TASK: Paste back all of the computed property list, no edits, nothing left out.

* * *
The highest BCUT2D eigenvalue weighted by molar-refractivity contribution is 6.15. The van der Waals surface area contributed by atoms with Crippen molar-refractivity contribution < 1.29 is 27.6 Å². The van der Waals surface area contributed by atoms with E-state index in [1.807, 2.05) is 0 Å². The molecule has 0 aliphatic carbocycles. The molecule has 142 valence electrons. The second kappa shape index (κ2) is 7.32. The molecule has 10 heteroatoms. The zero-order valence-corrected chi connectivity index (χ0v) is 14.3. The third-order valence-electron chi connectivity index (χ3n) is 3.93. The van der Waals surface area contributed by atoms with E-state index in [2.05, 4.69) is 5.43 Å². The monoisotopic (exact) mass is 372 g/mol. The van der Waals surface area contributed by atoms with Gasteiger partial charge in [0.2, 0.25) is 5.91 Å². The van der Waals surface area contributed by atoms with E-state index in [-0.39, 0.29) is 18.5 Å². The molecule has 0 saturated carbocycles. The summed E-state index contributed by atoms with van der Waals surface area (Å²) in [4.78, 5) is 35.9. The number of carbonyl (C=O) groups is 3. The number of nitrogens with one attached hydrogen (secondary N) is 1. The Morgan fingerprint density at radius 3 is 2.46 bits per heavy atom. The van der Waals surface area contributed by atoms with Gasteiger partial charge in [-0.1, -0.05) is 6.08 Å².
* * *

The highest BCUT2D eigenvalue weighted by molar-refractivity contribution is 6.15. The van der Waals surface area contributed by atoms with Crippen molar-refractivity contribution < 1.29 is 27.6 Å². The van der Waals surface area contributed by atoms with E-state index in [1.807, 2.05) is 0 Å². The molecule has 0 aliphatic carbocycles. The molecule has 142 valence electrons. The second kappa shape index (κ2) is 7.32. The molecule has 10 heteroatoms. The zero-order valence-corrected chi connectivity index (χ0v) is 14.3. The third-order valence-electron chi connectivity index (χ3n) is 3.93. The van der Waals surface area contributed by atoms with E-state index in [2.05, 4.69) is 5.43 Å². The monoisotopic (exact) mass is 372 g/mol. The van der Waals surface area contributed by atoms with Gasteiger partial charge in [0.2, 0.25) is 5.91 Å². The van der Waals surface area contributed by atoms with E-state index in [-0.39, 0.29) is 18.5 Å². The molecule has 0 saturated carbocycles. The summed E-state index contributed by atoms with van der Waals surface area (Å²) in [4.78, 5) is 35.9. The number of carbonyl (C=O) groups is 3. The number of nitrogens with one attached hydrogen (secondary N) is 1. The Morgan fingerprint density at radius 3 is 2.46 bits per heavy atom. The van der Waals surface area contributed by atoms with Gasteiger partial charge in [-0.1, -0.05) is 6.08 Å².